Saturday, May 15, 2010

BP Attitude on Spill Size Called "Scandalous"

CBS News

(CBS) As efforts continue to stop the mammoth oil leak from the sunken British Petroleum rig in the Gulf of Mexico and contain the potential damage from the resulting spill, question s are being raised about how big the leak really is.

CBS News Correspondent Mark Strassmann reports, "Several scientists believe the actual leak has been grossly under-reported -- not 5,000 barrels a day, but as much as 14 times higher, or 70,000 barrels a day, which BP denies."

And, on "The Early Show on Saturday Morning," Florida State University oceanographer Ian MacDonald said, all else aside, "This is an unprecedented emergency. We've never had a spill of this magnitude at this depth go on for so long. They have to be trying everything they can (to plug it) and they also have to understand that this is beyond their previous experience."

In an interview with the British newspaper Guardian Friday, BP CEO Tony Hayward said, "The Gulf of Mexico is a very big ocean. The amount of volume of oil and dispersant we are putting into it is tiny in relation to the total water volume."

MacDonald told co-anchor Chris Wragge, "That is scandalous. We don't need a filthy rich executive in his London penthouse telling the people of Louisiana and Florida that the Gulf of Mexico (spill) is tiny."

What's more, MacDonald continued, "We could be doing much better at estimating these rates both on the sea floor and on the surface. But the point is, what surgeon trying to save the life of a patient on the operating table would say, 'I don't need to know how bad the bleeding is?' Of course we need to know how bad the leak is, because we need to know if these measures are working. So it's essential to know how fast the oil is coming out of this leak, and how much is reaching the surface. That's the only way we'll know if these measures that we're taking are having any positive effect."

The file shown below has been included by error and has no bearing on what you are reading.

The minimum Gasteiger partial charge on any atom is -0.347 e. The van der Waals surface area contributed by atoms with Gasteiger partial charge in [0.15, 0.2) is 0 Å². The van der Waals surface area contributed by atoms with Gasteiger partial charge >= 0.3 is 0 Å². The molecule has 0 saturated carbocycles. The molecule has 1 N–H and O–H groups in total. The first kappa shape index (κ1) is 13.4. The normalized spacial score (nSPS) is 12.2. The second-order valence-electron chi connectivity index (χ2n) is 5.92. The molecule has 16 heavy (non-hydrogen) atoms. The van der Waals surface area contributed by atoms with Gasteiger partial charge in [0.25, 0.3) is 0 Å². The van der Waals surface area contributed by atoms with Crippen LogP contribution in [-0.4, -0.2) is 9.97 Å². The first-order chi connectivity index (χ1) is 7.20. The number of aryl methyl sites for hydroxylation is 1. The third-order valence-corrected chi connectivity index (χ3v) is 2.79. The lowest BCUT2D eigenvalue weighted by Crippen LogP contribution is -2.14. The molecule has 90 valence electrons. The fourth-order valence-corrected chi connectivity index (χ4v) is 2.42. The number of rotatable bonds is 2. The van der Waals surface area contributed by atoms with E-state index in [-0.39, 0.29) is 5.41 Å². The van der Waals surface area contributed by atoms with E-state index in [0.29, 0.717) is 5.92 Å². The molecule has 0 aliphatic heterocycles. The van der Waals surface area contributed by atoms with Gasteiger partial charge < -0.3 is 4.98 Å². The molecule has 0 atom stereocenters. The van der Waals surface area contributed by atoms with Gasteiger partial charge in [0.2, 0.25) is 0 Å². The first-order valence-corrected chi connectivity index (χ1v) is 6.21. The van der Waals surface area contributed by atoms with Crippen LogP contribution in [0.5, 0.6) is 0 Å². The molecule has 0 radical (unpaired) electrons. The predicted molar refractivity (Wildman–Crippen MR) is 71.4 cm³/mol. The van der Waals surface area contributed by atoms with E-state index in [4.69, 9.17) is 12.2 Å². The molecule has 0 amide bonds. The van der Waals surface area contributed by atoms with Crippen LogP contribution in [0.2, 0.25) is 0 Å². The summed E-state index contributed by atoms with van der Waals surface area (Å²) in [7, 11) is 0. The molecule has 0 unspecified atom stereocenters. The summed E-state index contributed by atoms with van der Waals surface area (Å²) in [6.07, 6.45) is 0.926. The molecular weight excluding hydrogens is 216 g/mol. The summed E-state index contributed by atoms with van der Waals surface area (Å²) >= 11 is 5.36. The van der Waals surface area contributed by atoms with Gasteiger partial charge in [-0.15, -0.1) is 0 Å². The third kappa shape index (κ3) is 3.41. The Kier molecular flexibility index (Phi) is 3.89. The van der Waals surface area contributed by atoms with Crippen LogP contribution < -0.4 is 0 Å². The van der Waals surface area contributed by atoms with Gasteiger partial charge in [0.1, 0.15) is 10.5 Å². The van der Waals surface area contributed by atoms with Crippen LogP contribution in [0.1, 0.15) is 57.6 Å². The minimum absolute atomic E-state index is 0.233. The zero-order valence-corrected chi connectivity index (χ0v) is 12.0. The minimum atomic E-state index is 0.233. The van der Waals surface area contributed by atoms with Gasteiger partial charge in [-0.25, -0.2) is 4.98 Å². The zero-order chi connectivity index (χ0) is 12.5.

Making estimating even tougher, MacDonald points out, is that, "They have sprayed coming up on half a million gallons of a dispersant ... a powerful detergent. And what it does is it breaks the oil down into tiny droplets that then stay suspended in the underwater. So, a large fraction of the oil that's been released is actually under the water at this point, and we're not entirely clear where it's going as oceanographers."

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